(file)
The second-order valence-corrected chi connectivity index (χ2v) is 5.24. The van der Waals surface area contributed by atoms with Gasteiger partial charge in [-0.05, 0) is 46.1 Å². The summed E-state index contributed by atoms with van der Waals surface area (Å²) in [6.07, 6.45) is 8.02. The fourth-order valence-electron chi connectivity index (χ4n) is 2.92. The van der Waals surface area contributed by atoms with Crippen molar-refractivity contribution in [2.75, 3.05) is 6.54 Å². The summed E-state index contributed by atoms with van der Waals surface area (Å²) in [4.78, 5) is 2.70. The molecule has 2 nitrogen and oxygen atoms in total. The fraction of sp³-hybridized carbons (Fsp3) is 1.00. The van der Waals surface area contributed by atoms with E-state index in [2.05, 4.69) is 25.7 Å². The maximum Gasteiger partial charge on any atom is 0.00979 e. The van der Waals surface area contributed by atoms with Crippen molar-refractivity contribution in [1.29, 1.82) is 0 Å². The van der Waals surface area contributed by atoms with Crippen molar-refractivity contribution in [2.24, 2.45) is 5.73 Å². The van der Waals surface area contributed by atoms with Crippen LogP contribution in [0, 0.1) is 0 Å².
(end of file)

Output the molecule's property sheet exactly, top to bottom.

The second-order valence-corrected chi connectivity index (χ2v) is 5.24. The van der Waals surface area contributed by atoms with Gasteiger partial charge in [-0.05, 0) is 46.1 Å². The summed E-state index contributed by atoms with van der Waals surface area (Å²) in [6.07, 6.45) is 8.02. The fourth-order valence-electron chi connectivity index (χ4n) is 2.92. The van der Waals surface area contributed by atoms with Crippen molar-refractivity contribution in [2.75, 3.05) is 6.54 Å². The summed E-state index contributed by atoms with van der Waals surface area (Å²) in [4.78, 5) is 2.70. The molecule has 2 nitrogen and oxygen atoms in total. The fraction of sp³-hybridized carbons (Fsp3) is 1.00. The van der Waals surface area contributed by atoms with E-state index in [2.05, 4.69) is 25.7 Å². The maximum Gasteiger partial charge on any atom is 0.00979 e. The van der Waals surface area contributed by atoms with Crippen molar-refractivity contribution in [1.29, 1.82) is 0 Å². The van der Waals surface area contributed by atoms with Crippen molar-refractivity contribution in [2.24, 2.45) is 5.73 Å². The van der Waals surface area contributed by atoms with Crippen LogP contribution in [0, 0.1) is 0 Å².